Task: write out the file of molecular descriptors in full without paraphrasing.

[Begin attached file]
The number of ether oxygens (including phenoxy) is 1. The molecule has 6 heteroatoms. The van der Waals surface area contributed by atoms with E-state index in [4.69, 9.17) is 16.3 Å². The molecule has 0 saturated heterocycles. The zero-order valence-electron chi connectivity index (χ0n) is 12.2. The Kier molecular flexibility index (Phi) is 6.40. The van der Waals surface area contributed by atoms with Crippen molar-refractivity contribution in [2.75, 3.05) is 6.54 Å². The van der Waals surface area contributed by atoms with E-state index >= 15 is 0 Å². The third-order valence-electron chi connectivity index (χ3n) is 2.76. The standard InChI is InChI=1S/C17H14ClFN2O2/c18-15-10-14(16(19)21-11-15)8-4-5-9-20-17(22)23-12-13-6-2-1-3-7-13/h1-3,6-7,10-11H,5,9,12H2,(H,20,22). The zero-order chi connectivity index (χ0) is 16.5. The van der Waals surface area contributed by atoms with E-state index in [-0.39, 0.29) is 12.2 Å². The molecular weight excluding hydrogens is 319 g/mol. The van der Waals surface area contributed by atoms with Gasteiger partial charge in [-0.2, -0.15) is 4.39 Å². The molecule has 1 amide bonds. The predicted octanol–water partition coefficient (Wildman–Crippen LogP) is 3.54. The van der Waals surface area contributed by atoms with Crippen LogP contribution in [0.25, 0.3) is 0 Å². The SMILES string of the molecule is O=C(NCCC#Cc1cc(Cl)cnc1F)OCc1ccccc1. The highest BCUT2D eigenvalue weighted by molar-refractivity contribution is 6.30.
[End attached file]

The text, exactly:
The number of ether oxygens (including phenoxy) is 1. The molecule has 6 heteroatoms. The van der Waals surface area contributed by atoms with E-state index in [4.69, 9.17) is 16.3 Å². The molecule has 0 saturated heterocycles. The zero-order valence-electron chi connectivity index (χ0n) is 12.2. The Kier molecular flexibility index (Phi) is 6.40. The van der Waals surface area contributed by atoms with Crippen molar-refractivity contribution in [2.75, 3.05) is 6.54 Å². The van der Waals surface area contributed by atoms with E-state index >= 15 is 0 Å². The third-order valence-electron chi connectivity index (χ3n) is 2.76. The standard InChI is InChI=1S/C17H14ClFN2O2/c18-15-10-14(16(19)21-11-15)8-4-5-9-20-17(22)23-12-13-6-2-1-3-7-13/h1-3,6-7,10-11H,5,9,12H2,(H,20,22). The zero-order chi connectivity index (χ0) is 16.5. The van der Waals surface area contributed by atoms with E-state index in [-0.39, 0.29) is 12.2 Å². The molecular weight excluding hydrogens is 319 g/mol. The van der Waals surface area contributed by atoms with Gasteiger partial charge in [-0.2, -0.15) is 4.39 Å². The molecule has 1 amide bonds. The predicted octanol–water partition coefficient (Wildman–Crippen LogP) is 3.54. The van der Waals surface area contributed by atoms with Crippen LogP contribution in [0.25, 0.3) is 0 Å². The SMILES string of the molecule is O=C(NCCC#Cc1cc(Cl)cnc1F)OCc1ccccc1. The highest BCUT2D eigenvalue weighted by molar-refractivity contribution is 6.30.